Localized Emotional Trauma

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Have you ever cried and had no idea why you were crying? People’s emotions are difficult to understand. They are complex jumbles of feelings and perspectives. Emotions occur suddenly and sometimes inexplicably. The reason for the difficulty in understanding an individual’s emotions is because they aren’t an individual, and they frequently aren’t the one expressing the emotion through their body.

As mentioned in 3.2 The Source of Needs, one of the ways in which I started to notice that there was more to my body than machinery at my disposal was that it expressed feelings and perspectives that completely contradicted my own. I was sexually abused as a child. I dealt with what happened. It was no longer something that I thought about. It didn’t stress me. The memories were not a burden. I could talk about it freely and I was completely ok regarding it. However, my body, it turned out, had a different perspective.

As mentioned in 7.4 Dream Content, dreams are nodes attempting to convey something. I had a dream in which I was watching my body being abused back then, but another me was an abuser, accepting the abuse of the situation rather than getting out of the situation and saving my body from what happened. I woke up.

The first thing that I had to do was determine the validity of my interpretation of what happened in the dream. Did my body actually feel that way? How could it? I didn’t feel that way, and it was just a machine, wasn’t it? I conveyed the scenarios in Dolish to my body. It responded positively. It had made the dream, it was on purpose, and it did hate me for what I had done to it. It was still hurting.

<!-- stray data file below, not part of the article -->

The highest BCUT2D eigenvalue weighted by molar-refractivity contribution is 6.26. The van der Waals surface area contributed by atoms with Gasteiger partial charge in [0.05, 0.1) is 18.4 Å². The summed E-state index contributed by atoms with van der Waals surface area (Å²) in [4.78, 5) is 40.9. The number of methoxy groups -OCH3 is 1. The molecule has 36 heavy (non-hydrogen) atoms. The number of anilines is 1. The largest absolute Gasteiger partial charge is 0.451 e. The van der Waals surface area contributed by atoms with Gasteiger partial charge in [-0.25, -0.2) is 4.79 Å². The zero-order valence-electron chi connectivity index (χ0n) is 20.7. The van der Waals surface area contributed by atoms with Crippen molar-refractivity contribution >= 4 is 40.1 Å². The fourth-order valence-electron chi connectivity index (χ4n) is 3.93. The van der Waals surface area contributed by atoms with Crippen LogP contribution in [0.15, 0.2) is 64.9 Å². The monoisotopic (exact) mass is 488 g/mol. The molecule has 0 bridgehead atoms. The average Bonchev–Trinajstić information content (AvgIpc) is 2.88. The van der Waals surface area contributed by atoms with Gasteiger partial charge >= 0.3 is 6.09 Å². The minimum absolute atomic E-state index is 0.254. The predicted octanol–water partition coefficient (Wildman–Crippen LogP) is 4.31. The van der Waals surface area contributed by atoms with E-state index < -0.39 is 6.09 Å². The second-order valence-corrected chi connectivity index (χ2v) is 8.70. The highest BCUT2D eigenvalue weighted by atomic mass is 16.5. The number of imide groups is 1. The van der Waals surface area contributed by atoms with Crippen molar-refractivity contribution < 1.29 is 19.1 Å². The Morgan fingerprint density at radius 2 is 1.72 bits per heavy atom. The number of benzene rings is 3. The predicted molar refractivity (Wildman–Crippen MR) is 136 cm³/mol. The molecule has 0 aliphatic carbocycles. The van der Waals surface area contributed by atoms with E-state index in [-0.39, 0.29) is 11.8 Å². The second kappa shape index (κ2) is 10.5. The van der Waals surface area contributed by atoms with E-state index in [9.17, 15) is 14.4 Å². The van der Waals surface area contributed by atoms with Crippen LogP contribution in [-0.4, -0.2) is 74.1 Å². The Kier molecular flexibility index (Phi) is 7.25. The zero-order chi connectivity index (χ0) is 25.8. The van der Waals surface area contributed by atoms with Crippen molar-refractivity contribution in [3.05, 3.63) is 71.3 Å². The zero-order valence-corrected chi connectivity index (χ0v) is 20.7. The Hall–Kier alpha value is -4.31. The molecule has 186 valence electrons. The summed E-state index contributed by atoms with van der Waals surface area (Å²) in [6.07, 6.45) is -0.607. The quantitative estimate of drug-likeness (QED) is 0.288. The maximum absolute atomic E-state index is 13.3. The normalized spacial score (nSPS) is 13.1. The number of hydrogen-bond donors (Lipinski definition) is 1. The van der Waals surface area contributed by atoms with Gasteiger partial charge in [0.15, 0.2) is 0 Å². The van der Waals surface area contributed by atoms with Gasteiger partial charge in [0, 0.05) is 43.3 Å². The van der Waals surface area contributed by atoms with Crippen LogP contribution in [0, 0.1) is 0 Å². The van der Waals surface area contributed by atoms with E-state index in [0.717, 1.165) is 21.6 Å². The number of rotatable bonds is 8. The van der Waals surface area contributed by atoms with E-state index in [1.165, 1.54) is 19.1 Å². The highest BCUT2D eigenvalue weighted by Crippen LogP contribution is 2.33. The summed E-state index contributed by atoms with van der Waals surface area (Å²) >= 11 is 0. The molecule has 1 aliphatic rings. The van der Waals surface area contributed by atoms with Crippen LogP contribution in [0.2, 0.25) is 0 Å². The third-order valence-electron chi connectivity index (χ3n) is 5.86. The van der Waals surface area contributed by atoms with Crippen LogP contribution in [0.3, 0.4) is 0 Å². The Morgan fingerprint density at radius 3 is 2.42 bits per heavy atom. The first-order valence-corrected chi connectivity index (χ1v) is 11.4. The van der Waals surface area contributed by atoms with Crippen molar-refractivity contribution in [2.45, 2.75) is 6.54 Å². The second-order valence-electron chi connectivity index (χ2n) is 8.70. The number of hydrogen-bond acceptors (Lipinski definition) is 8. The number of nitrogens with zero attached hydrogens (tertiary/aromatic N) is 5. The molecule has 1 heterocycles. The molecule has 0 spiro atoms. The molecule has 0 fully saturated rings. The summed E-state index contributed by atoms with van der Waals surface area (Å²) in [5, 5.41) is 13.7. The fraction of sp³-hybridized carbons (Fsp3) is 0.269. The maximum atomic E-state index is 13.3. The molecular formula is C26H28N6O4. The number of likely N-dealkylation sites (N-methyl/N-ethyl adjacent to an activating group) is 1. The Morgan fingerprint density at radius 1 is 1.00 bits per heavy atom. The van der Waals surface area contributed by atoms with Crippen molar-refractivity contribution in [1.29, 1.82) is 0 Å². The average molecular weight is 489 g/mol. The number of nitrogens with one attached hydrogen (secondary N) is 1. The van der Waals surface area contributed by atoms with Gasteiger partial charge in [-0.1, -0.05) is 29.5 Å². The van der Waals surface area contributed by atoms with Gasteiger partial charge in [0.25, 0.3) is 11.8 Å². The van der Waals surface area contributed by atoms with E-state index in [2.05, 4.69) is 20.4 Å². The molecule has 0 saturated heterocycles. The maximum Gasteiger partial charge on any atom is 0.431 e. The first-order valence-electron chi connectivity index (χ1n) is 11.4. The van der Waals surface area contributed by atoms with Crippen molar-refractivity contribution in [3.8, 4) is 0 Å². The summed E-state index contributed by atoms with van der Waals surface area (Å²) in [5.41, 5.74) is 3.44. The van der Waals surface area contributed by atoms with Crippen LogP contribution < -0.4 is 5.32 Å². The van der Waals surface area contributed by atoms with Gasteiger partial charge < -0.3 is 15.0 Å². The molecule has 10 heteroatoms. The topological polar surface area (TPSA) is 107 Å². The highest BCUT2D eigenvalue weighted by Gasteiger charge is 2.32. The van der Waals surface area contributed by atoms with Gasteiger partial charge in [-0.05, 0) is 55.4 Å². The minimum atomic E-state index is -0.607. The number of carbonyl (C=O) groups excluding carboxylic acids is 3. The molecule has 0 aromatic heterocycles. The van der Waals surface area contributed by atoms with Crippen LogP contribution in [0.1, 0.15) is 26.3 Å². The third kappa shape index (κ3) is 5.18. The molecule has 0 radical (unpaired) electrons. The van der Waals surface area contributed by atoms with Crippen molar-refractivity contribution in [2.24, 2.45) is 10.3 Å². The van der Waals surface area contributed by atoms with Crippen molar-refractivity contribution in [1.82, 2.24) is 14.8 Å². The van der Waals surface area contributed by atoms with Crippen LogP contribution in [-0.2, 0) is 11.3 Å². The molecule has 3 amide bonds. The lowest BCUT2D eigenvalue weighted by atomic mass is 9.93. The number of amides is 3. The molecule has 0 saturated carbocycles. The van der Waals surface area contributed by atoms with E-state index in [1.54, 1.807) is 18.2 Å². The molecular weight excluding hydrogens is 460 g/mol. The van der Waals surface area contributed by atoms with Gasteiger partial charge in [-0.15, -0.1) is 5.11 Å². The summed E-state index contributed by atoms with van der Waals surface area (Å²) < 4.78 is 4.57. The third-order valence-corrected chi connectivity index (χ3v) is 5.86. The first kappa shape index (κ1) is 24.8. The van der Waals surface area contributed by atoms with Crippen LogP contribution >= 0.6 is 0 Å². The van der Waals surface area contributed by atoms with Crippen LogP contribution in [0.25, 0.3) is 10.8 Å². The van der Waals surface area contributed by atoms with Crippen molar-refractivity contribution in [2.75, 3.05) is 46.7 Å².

Expressing & Apologizing

I put my attention on what ever I was communicating with and I tried amplifying its actions. I cried. I cried so much. It wasn’t me that was hurting. It wasn’t me that needed to get it out. I was letting another part of myself cry. All those years, it hadn’t had the chance. It wasn’t strong enough to make me cry itself. It needed help. I needed to give it some agency; some control. It cried. I queried if it wanted an apology. It responded that yes, it did. I apologized. It cried. I helped it cry through me. Then it stopped. It was ok. We were ok. I asked, just to be sure of it. I had mended a fence with that part of my body. We had made up. It would be ok.

What This Means for You

Therapists have a hard job. They have to help us grow and deal with matters that we don’t understand. Perhaps it would be an easier job if everyone was aware that the person that needs help doesn’t just not know what the problem is or what to do, but also isn’t the primary person involved that needs help. PTSD and other traumas also appear to function this way. If thoughts and dreams are invasive and harmful, it is extremely likely that the problem is emotional but does not involve the external person that you are having a conversation with. It is likely the internal population has the problem. Family therapy might be more applicable.